Tuesday night’s election results appear to have wrapped up the Democratic nomination for Joe Biden much faster than seemed possible even just a few weeks ago. But if before Super Tuesday we weren’t at all sure who would be the Democratic nominee, we thought we had a pretty good idea of what their campaign would look like — it would look like every other presidential campaign in memory, full of rallies and rope-line greeting, and debate halls full of voters. Thanks to the coronavirus, it’s beginning to look more likely that we’ll be at least launching the general election — and conceivably even completing it — without any of that, a 21st-century pandemic giving us, potentially, the first post-hustings presidential election.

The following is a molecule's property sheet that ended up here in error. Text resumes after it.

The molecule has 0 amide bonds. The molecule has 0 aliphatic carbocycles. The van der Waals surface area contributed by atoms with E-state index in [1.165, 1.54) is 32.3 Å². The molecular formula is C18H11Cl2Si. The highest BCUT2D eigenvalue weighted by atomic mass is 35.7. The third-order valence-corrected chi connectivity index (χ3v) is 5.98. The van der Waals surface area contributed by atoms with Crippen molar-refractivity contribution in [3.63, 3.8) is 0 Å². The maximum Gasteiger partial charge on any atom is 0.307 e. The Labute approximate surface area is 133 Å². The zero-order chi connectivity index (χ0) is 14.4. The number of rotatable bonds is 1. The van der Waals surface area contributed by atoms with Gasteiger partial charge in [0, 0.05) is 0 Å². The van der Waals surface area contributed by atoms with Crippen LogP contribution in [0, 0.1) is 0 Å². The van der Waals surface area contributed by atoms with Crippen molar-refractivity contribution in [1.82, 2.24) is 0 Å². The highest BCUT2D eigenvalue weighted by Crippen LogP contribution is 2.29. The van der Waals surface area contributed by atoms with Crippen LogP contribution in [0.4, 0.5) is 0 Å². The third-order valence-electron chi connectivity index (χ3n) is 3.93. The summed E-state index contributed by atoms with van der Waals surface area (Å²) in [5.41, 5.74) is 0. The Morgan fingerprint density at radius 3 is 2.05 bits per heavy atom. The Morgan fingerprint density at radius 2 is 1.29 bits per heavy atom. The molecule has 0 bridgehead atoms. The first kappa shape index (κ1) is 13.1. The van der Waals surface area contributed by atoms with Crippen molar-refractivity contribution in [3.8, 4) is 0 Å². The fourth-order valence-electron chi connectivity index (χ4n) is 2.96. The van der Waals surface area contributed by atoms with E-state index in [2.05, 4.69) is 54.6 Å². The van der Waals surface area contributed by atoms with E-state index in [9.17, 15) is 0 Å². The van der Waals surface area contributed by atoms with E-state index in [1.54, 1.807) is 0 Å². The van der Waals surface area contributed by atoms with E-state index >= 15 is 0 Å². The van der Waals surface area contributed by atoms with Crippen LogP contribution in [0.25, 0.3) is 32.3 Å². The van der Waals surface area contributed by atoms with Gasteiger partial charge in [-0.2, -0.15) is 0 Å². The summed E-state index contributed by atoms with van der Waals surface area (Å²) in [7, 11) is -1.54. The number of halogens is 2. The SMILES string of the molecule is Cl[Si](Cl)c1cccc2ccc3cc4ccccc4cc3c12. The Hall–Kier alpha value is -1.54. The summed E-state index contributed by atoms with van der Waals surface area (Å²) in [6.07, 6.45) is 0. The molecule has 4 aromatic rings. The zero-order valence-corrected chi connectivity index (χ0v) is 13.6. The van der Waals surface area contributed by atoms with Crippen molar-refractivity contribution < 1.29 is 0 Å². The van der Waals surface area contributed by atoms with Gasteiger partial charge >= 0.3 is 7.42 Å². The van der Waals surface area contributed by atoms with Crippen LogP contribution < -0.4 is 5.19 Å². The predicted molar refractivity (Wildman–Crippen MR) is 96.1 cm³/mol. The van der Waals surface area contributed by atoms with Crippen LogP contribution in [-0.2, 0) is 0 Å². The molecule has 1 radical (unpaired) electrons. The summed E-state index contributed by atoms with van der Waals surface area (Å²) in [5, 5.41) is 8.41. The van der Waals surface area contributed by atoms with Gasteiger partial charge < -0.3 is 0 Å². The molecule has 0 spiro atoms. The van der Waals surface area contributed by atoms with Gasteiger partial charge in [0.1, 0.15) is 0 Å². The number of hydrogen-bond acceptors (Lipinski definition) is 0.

The possibility dawned on the campaigns somewhat slowly. As Bernie Sanders got ready to speak at the St. Paul, Minnesota, convention center the night before Super Tuesday, congresswoman Ilhan Omar looked out at the tightly packed crowd and asked the 6,000 Democrats to hold hands. The nervous laughter that usually greets that kind of request dribbled out at first, swiftly followed by an uncomfortable, mumbled hush. Concern about the coronavirus wasn’t yet at deadbolt-your-doors-and-seal-your-windows levels. But it was acute enough that Sanders’s press corps — now looking up, eyes wide and disbelieving — had already nicknamed the senator’s recent campaign swing the #coronatour, and some news outlets had begun restricting their reporters’ travel.